Facebook F8: How Messenger will change customer service

27 Mar 2015 | Author: | No comments yet »

Facebook F8: How Messenger will change customer service.

Mark Zuckerberg likes to say that he’s willing to bet big on things with no immediate payoff — whether dropping $19 billion on WhatsApp or beaming Internet access to developing countries through drones. If you want to find out details about a local business, such as what its hours are or whether it has a particular item in stock, you probably look first on its website or social media page.Facebook (FB) shares today rose 9 cents to close at $83.01 as the Street contemplated the various enhancements and partnerships for its “Messenger” program announced yesterday by CEO Mark Zuckerberg at the company’s “F8″ developer conference in San Francisco yesterday.When Mark Zuckerberg took to the stage at Facebook’s F8 developer conference on Wednesday, he announced its “biggest strategy shift in many years”.SOCIAL NETWORK Facebook continues to perfect its walled-garden experience and is now offering developers the chance to build apps that link directly with its Messenger chat option, along with a version aimed at business users.

But the Facebook founder and CEO has been unwilling or unable to apply this same go-for-broke mentality to a goal crucial to his company’s future: persuading people to buy stuff directly through the world’s largest social network. Other announcements followed today, such as discussion of the forthcoming consumer release of the Oculus Rift virtual reality gear; something called “FbStart,” a program to sign up developers and offer them tools such as “Parse,” an Internet-of-things development library; and something called “Share Sheet,” to allow users to link content across various parts of the Facebook empire, including Instagram and WhatsApp. SunTrust Robinson Humphrey’s Rob Peck reiterates a Buy rating, writing that Messenger and such apps are “the new portal” for the Web, and that coupled with things like a payments service, it can mean a lot of additional revenue for Facebook: Internet 1.0 was popularized by portals like Yahoo! and AOL.

Facebook, which spent about $24bn on acquisitions last year, including buying messaging app WhatsApp for almost $22bn, has long rejected claims that it could become a conglomerate in the mould of consumer goods groups such as Procter & Gamble. People will also have the option to ask a business questions, make requests and get quick responses.” This back and forth will all be presented in the common Messenger way, which is as a single ongoing tedious stream of blah communications thread between parties. µ Zuckerberg told the crowd. “It’s just not fast or convenient and it definitely doesn’t feel like the future.” Facebook plans to revamp its Messenger app with a suite of new features that will allow businesses to give personalized online service to customers. The Businesses on Messenger program will let companies chat in real time with customers, send order-tracking information, and give customers interactive receipts tied to their orders.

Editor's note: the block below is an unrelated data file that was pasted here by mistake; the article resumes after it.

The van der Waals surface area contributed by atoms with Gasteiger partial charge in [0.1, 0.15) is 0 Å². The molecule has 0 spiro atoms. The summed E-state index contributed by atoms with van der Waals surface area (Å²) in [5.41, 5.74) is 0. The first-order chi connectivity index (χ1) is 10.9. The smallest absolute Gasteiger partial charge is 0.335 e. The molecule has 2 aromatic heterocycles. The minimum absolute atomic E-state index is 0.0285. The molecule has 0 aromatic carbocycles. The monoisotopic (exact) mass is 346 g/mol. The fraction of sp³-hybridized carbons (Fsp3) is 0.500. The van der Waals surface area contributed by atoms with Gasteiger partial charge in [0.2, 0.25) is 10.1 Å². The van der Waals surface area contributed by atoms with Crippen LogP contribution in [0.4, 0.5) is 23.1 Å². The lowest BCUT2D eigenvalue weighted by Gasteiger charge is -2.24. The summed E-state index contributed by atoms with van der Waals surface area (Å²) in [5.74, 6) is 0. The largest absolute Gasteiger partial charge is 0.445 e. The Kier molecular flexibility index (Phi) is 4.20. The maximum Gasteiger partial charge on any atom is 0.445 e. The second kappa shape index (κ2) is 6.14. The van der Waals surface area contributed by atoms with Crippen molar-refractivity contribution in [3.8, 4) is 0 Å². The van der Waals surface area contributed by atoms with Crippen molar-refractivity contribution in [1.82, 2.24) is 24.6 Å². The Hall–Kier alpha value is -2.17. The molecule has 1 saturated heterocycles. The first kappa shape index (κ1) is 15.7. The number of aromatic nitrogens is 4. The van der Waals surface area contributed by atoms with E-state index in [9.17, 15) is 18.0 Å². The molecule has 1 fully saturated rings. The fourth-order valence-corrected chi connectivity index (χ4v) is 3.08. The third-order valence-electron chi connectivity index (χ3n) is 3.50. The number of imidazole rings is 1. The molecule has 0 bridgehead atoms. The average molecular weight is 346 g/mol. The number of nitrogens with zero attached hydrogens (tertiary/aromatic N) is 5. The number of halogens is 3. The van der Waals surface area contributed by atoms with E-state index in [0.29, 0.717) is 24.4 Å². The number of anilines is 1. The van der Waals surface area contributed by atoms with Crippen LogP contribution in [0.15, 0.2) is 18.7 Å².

But as WhatsApp, Messenger, and Instagram continue to grow, with monthly active user numbers swelling to 700 million, 600 million, and 300 million respectively, Facebook has proved that naysayers know nothing about what people want from the apps they use every day. In other words, the strategic priorities for both companies is to continue to milk the ad well dry — this time through digital video versus website banners and search results.

That way, users can share videos, photos, music, and other kinds of media more easily, and can create their own GIFs or special-effects videos to share with friends. WhatsApp cofounder Brian Acton, Instagram cofounder Mike Krieger, and Facebook’s David Marcus, vice president of messaging, said the infrastructure and talent Facebook provides makes it possible to improve the apps without worrying about servers or hiring the best engineers. Mobile video ad revenue in the United States will exceed $4.4 billion in 2018, according to BI Intelligence, up by a five-year compound annual growth rate of 73 percent from 2013.

Further, Facebook would not only help create deeper relationships for brands, but have access to direct sales information, “closing the loop” in advertising allowing Facebook to demonstrate direct ROI from various types of ads. Analysts believe Facebook could charge for its new Messenger for Business service, and how the service begins to monetise its offering could be copied by WhatsApp. The hard stuff is handled. “We looked at it as a model for success,” Acton said. “We were able to have the confidence that our partnership with Facebook would work well.

The userbases of the company’s individual businesses are among the largest in the world yet none has generated meaningful revenue: WhatsApp has 700m users, Messenger 600m, and photo-sharing app Instagram has 300m. We had an alignment of mission in terms of connecting the world’s population.” (Left to right) Moderator Mary Meeker, of Kleiner Perkins Caufield & Byers, with Brian Acton, cofounder of WhatsApp; Mike Krieger, cofounder and technical lead of Instagram; and David Marcus, VP of messaging at Facebook. And those numbers don’t even include mobile purchases. “Commerce is worth way more than content,” said Marc Weiser, founder and managing partner of RPM Ventures, an early-stage investing firm with offices in Ann Arbor, Mich., and San Francisco. “If you can monetize that commerce, we’re talking about some explosive growth.” And as retailers continue to build out their social media efforts, the need to convert millions of eyeballs into paying customers remains ever present. Facebook Messenger, which is a separate product from the mainline Facebook app, currently has 600 million users, and the company hopes this new focus on developers will push that number even higher.